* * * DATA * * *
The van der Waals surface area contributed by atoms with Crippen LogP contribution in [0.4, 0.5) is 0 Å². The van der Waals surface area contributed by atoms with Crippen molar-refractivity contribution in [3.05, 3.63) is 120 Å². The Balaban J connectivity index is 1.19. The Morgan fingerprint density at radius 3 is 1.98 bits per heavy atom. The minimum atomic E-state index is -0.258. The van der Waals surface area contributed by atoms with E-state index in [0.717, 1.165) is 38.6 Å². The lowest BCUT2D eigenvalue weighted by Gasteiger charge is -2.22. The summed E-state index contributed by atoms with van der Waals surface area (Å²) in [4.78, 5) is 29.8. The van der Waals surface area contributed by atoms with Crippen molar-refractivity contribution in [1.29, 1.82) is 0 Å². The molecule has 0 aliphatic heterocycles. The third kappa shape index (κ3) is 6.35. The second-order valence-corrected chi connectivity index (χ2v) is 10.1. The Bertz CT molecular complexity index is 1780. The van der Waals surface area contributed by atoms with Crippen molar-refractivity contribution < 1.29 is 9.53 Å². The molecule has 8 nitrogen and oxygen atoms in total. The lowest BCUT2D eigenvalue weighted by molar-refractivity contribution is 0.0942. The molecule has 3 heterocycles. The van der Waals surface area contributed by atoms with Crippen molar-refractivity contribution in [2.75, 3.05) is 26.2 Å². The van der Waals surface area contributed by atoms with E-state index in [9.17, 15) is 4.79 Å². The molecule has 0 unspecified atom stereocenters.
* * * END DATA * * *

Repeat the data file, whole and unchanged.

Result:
The van der Waals surface area contributed by atoms with Crippen LogP contribution in [0.4, 0.5) is 0 Å². The van der Waals surface area contributed by atoms with Crippen molar-refractivity contribution in [3.05, 3.63) is 120 Å². The Balaban J connectivity index is 1.19. The Morgan fingerprint density at radius 3 is 1.98 bits per heavy atom. The minimum atomic E-state index is -0.258. The van der Waals surface area contributed by atoms with E-state index in [0.717, 1.165) is 38.6 Å². The lowest BCUT2D eigenvalue weighted by Gasteiger charge is -2.22. The summed E-state index contributed by atoms with van der Waals surface area (Å²) in [4.78, 5) is 29.8. The van der Waals surface area contributed by atoms with Crippen molar-refractivity contribution in [1.29, 1.82) is 0 Å². The molecule has 0 aliphatic heterocycles. The third kappa shape index (κ3) is 6.35. The second-order valence-corrected chi connectivity index (χ2v) is 10.1. The Bertz CT molecular complexity index is 1780. The van der Waals surface area contributed by atoms with Crippen molar-refractivity contribution < 1.29 is 9.53 Å². The molecule has 8 nitrogen and oxygen atoms in total. The lowest BCUT2D eigenvalue weighted by molar-refractivity contribution is 0.0942. The molecule has 3 heterocycles. The van der Waals surface area contributed by atoms with Crippen molar-refractivity contribution in [2.75, 3.05) is 26.2 Å². The van der Waals surface area contributed by atoms with E-state index in [9.17, 15) is 4.79 Å². The molecule has 0 unspecified atom stereocenters.